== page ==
Sales of game have increased by nearly 50% in recent years, plus it's rich in protein, low in fat, versatile, healthy, with a fantastic flavour. Rising star chef Bryn Williams shares his trade secrets on buying and cooking game.
Where to buy game
The best place to buy game is from a good butcher or game supplier, as they will know where it has come from. It’s great to know the provenance of your food in this way.
- Supermarkets also now have a good range of game, see below. For more details on this and all other game questions, visit game-to-eat.co.uk.
- Waitrose sells a range of whole and prepared pheasant and partridge, guinea fowl, game casserole mix, venison and wood pigeon.
- Sainsbury’s sells whole pheasants and pheasant breasts, pigeon breasts, venison and guinea fowl.
- Tesco sells whole pheasants, breasts of pheasant and whole partridge.
- Booths sells a range of pheasant, partridge, wild duck and wood pigeon.
Game pie mix
Game pie mix
This can be a selection of whatever game you like, so have a go and see what flavours suit your tastebuds. A mix of pheasant, venison and pigeon is a great combination as it is rich and ?avoursome, yet well-balanced. You can get a mix of game for pies or casseroles from your butcher or even from some supermarkets.
Partridge (Bryn's favourite), is available from September to the end of January. The pale-coloured meat has a mellow, gamey flavour that it is a bit stronger tasting than pheasant, so it’s able to take on more robust flavours in cooking. Partridge has a bit more meat on it than a pigeon, but you would still serve one per person, as a main course.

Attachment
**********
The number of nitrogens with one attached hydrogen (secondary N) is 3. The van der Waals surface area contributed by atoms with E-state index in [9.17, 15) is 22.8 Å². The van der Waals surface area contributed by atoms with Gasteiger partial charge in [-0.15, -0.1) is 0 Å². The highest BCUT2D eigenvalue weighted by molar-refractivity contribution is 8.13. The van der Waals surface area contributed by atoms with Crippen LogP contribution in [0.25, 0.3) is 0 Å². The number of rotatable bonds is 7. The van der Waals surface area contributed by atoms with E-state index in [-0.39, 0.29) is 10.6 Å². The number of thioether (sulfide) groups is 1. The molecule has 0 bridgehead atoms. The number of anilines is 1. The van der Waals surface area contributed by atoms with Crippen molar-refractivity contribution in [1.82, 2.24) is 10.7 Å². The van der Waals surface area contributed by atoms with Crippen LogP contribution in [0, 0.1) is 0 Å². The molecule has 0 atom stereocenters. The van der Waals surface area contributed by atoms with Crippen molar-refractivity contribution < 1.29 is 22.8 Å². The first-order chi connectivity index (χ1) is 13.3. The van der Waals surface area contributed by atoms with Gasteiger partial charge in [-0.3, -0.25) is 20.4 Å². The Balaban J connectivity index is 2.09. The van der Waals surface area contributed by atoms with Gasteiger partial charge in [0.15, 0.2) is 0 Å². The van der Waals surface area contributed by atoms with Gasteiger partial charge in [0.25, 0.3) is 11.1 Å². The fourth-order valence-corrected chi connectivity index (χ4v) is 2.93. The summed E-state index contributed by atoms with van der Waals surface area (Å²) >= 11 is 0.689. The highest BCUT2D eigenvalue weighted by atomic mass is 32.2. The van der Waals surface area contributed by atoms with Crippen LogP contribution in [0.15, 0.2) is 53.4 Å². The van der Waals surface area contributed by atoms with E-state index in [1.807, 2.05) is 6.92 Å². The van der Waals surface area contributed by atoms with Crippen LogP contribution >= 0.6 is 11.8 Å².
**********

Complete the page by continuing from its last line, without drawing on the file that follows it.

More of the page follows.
It’s in season from the start of October right through to the end of February. If you’re a novice when it comes to cooking game, start with pheasant as it has a sweet, earthy flavour that isn’t overpowering. One pheasant will feed two people as a main course, though it can be stretched to feed four, with extra accompaniments.
Farmed venison is available all year round, while wild venison is available at different periods of the year, depending on the species and its mating seasons. The dark-coloured meat has a great gamey flavour, and can be substituted for beef. If you’re trying venison for the first time, opt for farmed venison because it has a milder flavour than wild.
Bryn's tips on cooking game
Game is a healthy choice, and the meat is very lean because the animals have led a very active life. However, this means that there is a danger of the meat drying out as it has very little fat content. To prevent this, you can cover your game birds with streaky bacon before roasting, if you like.
- Don’t overcook your game – all game, even the birds, can be served slightly pink, meaning it’s more succulent and juicy.
- Experiment with flavours – game has a lovely flavour of its own and it is quite strong, so it can take some really punchy flavours in cooking.
- Start simply. Don’t think that because it’s game, it has to be complicated. Think of pheasant as a small, well-flavoured chicken and try using it instead of chicken in your favourite dishes.